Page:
Breast Cancer at 30?
During Breast Cancer Awareness Month, a Cedars-Sinai Cancer Expert and Two Patients Discuss an Alarming Uptick in Young Adults Being Diagnosed With the Disease
Amanda Butler and Isabella Bugatti, both just entering their 30s, were blindsided by a diagnosis that is on the rise among women their age: breast cancer.
They are not the only ones. A recent study in the peer-reviewed journal JAMA Network Open found that although most cancer in the U.S. occurs in people age 65 and older, cancer—especially breast, endocrine and gastrointestinal cancer—is on the rise in younger patients. The study also found that between 2010 and 2019, breast cancer rates significantly increased in women under age 40.
“We’ve had a surge of young patients, Amanda and Isabella among them,” said Yuan Yuan, MD, PhD, director of Breast Medical Oncology at Cedars-Sinai Cancer, who is treating both women. “Fortunately, even in the aggressive forms these young women have, breast cancer is a treatable, and often curable, disease.”
Butler, a fitness trainer from West Hollywood, was 32 when she felt a lump in her right breast about a year ago. She was diagnosed with triple-positive breast cancer, a form fueled by the hormones estrogen and progesterone, and a protein called HER2. She also tested positive for a BRCA2 genetic mutation.
“No one in my family had had breast cancer,” Butler said. “The diagnosis was a shock to me because I was the healthiest person I knew. I care so much about my health. I work in fitness and wellness.”
Bugatti, born at Cedars-Sinai and raised in Los Angeles, has worked in politics—all over the country, and most recently, in Washington, D.C. In May, the 30-year-old was in her Washington apartment chatting with a friend when she sat back, crossed her arms, and felt a lump in her left breast.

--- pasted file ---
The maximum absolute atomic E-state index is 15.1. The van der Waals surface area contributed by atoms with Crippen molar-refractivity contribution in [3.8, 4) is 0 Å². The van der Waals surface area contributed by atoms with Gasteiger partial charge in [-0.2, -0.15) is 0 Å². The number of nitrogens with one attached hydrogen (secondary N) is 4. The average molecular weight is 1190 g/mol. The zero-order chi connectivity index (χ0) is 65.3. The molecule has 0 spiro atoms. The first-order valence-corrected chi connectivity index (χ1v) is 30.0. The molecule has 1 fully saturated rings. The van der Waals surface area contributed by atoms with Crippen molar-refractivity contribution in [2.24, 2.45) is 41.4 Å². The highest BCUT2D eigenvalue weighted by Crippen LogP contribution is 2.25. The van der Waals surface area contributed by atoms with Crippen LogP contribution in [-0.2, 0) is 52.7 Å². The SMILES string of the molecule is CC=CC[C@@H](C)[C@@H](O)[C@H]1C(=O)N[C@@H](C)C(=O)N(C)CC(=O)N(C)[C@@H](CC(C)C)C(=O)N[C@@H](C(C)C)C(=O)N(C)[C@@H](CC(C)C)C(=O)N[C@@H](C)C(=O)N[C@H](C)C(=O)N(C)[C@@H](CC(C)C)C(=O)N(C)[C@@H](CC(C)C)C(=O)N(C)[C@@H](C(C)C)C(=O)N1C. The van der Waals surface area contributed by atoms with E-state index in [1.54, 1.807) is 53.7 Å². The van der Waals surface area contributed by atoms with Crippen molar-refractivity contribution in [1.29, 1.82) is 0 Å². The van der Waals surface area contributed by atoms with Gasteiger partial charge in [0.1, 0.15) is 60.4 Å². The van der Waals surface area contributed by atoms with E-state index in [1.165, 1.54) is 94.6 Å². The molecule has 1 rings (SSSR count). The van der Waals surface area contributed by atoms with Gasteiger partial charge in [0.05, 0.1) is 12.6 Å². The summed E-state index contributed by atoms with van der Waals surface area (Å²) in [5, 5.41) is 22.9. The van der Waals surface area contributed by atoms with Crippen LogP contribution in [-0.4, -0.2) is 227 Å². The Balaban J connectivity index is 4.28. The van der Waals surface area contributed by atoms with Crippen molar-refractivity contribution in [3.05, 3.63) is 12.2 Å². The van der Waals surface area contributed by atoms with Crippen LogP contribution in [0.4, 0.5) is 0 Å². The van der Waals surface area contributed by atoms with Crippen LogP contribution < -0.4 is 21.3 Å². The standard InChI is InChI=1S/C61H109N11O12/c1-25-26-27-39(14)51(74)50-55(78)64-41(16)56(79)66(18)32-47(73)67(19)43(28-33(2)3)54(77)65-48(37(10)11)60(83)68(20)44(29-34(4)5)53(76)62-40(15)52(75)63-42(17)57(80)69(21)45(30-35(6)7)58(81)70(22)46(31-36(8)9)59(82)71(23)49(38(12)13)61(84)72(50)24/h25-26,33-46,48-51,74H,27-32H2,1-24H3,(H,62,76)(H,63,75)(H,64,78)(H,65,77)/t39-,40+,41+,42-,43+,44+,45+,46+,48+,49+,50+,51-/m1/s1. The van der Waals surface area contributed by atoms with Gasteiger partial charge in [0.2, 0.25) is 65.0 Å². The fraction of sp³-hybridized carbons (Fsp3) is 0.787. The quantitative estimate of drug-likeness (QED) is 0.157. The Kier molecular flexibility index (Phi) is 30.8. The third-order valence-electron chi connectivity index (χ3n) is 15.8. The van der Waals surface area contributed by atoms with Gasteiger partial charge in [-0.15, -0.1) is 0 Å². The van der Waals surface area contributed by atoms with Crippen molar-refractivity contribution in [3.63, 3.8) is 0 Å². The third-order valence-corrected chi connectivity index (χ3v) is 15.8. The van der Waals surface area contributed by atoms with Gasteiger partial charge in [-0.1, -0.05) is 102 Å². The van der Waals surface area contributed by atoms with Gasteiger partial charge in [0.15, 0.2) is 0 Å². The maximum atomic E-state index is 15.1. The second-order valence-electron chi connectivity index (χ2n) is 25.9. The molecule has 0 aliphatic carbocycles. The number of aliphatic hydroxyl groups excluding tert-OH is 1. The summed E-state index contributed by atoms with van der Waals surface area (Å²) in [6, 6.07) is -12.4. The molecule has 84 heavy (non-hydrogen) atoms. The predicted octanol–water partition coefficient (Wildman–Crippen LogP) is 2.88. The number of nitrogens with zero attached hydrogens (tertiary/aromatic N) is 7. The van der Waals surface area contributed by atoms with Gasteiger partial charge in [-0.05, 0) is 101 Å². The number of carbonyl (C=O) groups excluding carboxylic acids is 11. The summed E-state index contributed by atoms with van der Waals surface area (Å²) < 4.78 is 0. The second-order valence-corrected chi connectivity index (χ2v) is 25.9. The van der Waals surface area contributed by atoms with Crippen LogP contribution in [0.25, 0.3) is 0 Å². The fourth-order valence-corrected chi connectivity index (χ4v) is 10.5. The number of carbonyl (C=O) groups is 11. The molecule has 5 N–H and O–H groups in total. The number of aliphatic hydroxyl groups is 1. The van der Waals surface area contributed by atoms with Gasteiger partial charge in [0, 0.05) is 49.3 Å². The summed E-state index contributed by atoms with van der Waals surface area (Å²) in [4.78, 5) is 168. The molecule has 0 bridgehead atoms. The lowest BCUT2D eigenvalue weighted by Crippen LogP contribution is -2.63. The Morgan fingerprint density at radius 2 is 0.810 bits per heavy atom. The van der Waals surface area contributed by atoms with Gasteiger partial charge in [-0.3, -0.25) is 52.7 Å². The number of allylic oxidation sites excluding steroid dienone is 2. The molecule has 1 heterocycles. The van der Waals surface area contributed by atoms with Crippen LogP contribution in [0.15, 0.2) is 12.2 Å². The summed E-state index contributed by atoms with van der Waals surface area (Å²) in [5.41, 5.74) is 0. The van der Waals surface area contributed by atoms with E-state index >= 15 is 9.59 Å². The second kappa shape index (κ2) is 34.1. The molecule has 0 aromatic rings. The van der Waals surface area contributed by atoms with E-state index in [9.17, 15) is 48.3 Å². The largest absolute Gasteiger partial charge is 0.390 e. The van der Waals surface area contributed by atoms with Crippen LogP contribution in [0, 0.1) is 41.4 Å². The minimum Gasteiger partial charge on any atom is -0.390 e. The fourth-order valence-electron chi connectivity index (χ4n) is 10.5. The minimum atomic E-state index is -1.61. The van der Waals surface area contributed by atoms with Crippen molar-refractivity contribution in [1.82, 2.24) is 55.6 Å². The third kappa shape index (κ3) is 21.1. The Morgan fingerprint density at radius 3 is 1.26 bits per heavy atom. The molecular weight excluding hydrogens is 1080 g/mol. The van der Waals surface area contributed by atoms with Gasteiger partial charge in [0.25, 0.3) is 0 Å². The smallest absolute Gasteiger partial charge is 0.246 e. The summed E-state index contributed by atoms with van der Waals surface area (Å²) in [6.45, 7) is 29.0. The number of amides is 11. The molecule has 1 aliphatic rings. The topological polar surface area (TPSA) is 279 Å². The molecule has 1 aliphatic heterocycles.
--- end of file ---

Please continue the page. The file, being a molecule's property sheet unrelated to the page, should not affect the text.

Her doctor referred her for a mammogram and an ultrasound. She was diagnosed with bilateral triple-negative breast cancer, and she moved back to L.A. for treatment. This diagnosis has taught Bugatti the importance of advocating for your own health. Although this fast-spreading, aggressive cancer type is more common in young women, it still only accounts for 10%-20% of all breast cancers. And because it lacks receptors for estrogen, progesterone, and the HER2 protein, it can be tricky to treat.
Despite some family history, Bugatti was unaware that she had a BRCA1 gene mutation.
“Breast cancer was not even on my radar,” Bugatti said. “My maternal grandmother had breast cancer, but my mom did genetic testing a couple of years ago and was negative for BRCA mutations, so we thought I couldn’t possibly be positive. It was a complete, complete shock. I never thought I could inherit this gene from my father’s side.”
Inheriting a BRCA1 or BRCA2 mutation comes with a 45% to 85% lifetime risk of developing breast cancer, and the mutation also increases risk of developing ovarian and several other types of cancer. Yuan urged women to seek out genetic testing if they have a first-degree relative—a mother, father, brother, sister or child—with a breast cancer diagnosis or a BRCA1 or BRCA2 mutation.
“Beyond that, young women are their own best road to early diagnosis,” Yuan said. “Mammograms work well for women ages 40 and up, but younger women’s dense breast tissue can hide small tumors. Young women who feel a lump in their breasts should seek medical attention and a diagnostic mammogram immediately, with a follow-up ultrasound if the mammogram is inconclusive.”
After chemotherapy to help shrink her tumor, Butler had a double mastectomy and radiation therapy in May. She will continue on low-dose chemotherapy to target any residual cancer cells until March. She is also enrolled in a clinical trial of a combination therapy to help prevent cancer recurrence.
Butler also founded a cancer support group and published an e-book about what to expect when undergoing chemotherapy. She is slowly resuming her work in fitness, and credits cancer with helping her face some deep-seated fears.
“Because of my diagnosis, I’ve faced the worst and I’ve seen the worst, and all of the things that I was worried about, I’ve dealt with,” she said.
Bugatti is finishing a course of immunotherapy plus chemotherapy—a major recent advance in treating triple-negative breast cancer—and then will have a brief break before her double mastectomy. While still on leave from work, she said she has been feeling well enough to do some hiking and try a few new hobbies.
“I’m in a much better space mentally now than when I was first diagnosed. Meeting with my amazing oncology team at Cedars and putting together a treatment plan helped me see that a life after cancer was possible,” Bugatti said. “My tumors are now undetectable on an ultrasound, and I’m truly just focused on making sure that I stay healthy, and on doing the things that make me happy.”
Learn more on the Cedars-Sinai Blog: Cancer Prognosticator